If I pictured a homeless person in my mind I would imagine someone who was dirty, who may not have a shirt, and who had a mess of overgrown and ungroomed hair. Whether male or female, ragged clothes, unkempt hair, and bags full of stuff seems to be the typical image of a homeless person. However, there are many homeless people, perhaps even a majority in some cities at some times, who do not fit the stereotypical image of a homeless person.
In The Homeless Christopher Jencks writes about our expectations of what homelessness looks like, and what the reality of homeless often is for those experiencing homelessness. Regarding our expectations, he writes, “but appearances can mislead us … When [Peter] Rossi surveyed the Chicago homeless, his interviewers classified 55 percent of the people they interviewed as neat and clean rather than dirty, unkempt, or shabbily dressed.”
We don’t expect people who wear normal and clean clothes to be homeless. We don’t expect people who are generally well groomed and don’t smell bad to be homeless. But when Peter Rossi was writing his book Down and Out in America, a slight majority of people interviewed were dressed more or less normally and appeared to be typical people. These individuals are part of the group generally referred to as the invisible homeless. Rather than the visible people sleeping in tents who can’t shave, can’t shower, and have a few dirty possessions, these people appeared normal, but still didn’t have a home. They were missed and misunderstood in the debates and discussions of homeless people. They often hid their homelessness from the people they interacted with, creating space for the misperceptions about homelessness.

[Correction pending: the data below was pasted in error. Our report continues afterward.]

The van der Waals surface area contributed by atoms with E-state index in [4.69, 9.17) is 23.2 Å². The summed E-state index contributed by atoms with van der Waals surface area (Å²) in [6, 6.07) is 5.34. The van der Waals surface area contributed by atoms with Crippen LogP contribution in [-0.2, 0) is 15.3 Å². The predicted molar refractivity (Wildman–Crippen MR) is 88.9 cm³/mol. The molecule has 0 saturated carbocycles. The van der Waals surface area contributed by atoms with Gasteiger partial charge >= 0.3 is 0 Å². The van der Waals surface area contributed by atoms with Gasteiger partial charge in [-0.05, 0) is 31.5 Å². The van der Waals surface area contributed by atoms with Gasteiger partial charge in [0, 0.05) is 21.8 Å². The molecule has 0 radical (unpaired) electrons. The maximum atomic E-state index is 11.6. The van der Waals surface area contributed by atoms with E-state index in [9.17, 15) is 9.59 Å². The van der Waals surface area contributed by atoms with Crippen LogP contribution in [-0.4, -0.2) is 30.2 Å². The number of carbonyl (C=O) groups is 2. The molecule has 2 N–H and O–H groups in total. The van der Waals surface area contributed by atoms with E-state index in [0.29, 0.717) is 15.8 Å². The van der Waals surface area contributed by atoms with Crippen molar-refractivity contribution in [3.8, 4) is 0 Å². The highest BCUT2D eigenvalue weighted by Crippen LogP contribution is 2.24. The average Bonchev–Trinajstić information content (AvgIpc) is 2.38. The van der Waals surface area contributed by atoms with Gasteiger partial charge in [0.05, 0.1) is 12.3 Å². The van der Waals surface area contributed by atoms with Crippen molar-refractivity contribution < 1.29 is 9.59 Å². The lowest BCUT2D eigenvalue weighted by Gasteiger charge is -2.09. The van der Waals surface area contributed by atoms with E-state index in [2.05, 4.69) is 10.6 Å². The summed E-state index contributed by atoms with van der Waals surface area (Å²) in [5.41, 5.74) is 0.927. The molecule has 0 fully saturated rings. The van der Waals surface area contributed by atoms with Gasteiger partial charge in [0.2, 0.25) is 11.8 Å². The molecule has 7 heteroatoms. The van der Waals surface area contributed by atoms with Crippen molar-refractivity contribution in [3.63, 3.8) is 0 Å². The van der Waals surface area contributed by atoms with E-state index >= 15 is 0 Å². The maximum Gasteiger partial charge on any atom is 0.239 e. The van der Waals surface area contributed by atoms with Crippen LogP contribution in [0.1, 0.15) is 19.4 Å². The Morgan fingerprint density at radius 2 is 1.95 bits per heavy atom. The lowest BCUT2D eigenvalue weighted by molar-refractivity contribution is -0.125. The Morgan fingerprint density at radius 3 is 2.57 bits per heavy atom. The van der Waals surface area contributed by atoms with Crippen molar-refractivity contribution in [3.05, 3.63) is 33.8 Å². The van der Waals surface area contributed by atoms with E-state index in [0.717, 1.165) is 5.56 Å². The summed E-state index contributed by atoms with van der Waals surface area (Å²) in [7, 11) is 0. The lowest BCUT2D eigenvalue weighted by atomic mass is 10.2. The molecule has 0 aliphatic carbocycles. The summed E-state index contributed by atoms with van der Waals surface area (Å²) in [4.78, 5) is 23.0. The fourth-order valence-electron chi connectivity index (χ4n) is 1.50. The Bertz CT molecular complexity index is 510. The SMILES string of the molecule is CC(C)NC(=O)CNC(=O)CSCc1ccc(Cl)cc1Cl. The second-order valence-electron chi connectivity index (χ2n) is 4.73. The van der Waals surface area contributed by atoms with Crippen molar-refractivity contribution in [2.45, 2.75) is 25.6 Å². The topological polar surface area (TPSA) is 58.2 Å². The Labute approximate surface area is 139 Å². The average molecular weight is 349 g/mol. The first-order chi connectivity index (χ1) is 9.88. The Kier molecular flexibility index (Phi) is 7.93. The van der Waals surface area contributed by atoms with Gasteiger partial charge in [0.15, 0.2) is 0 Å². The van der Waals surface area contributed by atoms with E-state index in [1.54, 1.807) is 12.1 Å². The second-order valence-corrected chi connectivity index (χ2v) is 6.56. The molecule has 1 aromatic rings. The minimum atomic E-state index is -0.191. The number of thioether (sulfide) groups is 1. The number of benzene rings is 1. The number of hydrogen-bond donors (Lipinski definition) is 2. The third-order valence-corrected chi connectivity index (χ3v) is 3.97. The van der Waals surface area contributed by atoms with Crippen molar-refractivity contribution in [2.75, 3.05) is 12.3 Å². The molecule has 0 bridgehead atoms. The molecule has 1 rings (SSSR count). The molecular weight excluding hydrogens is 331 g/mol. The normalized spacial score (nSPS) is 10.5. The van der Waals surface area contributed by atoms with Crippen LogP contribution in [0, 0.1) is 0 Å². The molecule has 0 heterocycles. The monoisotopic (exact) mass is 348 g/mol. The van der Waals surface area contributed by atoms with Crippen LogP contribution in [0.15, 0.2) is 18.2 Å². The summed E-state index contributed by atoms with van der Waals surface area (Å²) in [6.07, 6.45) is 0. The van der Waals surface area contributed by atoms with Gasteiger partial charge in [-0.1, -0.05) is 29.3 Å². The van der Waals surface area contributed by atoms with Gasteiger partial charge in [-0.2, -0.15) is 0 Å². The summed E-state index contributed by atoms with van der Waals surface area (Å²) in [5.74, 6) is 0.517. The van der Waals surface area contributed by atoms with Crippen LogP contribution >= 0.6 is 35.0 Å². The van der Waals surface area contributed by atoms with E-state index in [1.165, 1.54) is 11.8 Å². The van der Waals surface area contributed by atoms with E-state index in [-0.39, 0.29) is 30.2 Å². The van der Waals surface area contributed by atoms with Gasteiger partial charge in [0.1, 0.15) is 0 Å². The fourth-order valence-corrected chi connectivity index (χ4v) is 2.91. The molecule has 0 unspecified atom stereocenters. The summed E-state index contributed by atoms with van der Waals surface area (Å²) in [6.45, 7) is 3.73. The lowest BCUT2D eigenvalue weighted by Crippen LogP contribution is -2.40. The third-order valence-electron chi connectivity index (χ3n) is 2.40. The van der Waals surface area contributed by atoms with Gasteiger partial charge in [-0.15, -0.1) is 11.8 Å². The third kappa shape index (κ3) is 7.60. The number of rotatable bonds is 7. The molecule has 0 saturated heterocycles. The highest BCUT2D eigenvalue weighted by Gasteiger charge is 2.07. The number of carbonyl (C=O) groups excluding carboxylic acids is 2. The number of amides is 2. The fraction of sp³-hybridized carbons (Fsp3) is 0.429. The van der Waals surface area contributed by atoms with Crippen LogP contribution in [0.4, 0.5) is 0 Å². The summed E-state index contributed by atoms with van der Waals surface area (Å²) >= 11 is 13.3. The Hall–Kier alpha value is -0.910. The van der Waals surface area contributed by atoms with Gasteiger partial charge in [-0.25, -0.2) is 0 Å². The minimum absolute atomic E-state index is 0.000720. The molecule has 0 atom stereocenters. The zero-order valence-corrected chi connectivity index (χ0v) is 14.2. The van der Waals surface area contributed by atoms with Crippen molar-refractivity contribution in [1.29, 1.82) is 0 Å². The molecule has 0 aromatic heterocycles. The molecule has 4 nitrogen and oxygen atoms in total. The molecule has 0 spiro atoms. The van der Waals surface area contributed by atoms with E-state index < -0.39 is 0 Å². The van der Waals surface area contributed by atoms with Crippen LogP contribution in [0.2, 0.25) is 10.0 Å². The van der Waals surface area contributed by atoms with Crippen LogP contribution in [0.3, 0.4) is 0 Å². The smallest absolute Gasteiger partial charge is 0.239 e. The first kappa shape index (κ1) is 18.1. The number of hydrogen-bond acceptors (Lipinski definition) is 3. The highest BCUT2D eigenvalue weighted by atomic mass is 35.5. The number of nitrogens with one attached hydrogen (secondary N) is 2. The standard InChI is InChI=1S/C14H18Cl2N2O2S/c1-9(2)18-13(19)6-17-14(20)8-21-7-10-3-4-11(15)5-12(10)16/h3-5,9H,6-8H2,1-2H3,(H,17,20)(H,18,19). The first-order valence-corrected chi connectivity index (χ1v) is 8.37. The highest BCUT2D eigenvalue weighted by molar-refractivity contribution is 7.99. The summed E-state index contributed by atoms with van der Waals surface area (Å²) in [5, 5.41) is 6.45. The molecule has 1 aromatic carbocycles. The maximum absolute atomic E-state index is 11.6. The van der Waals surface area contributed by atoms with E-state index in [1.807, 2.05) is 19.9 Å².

I think it is important to compare our stereotypical view of homelessness to the reality of homelessness for many people. When we see the visibly homeless we often have strong reactions, and those strong reactions generally dictate how we think the homeless should be handled. But those strong reactions and opinions fail to account for the kind of homelessness that perhaps a majority experience. This means that policies and programs to help the homeless (or more nefariously “address” the homeless) may fail to actually benefit the majority of homeless or to even focus on the leading drivers of homelessness. If someone who is neat and clean is in line at a soup kitchen, or asking for aid, they may not seem like they need it because they don’t look like the typical homeless person. Or, if we deny assistance to the homeless because we think they are all dirty, lazy, and possibly on drugs, then we fail to help those homeless who are trying to look and appear normal, who are tying to keep a job while homeless, and who are trying not to fall into the ungroomed stereotype of the homeless. It is important that we are aware of our expectations, biases, and prejudices around the homeless so that we can develop an accurate understanding of homelessness in our nation to actually address the problem.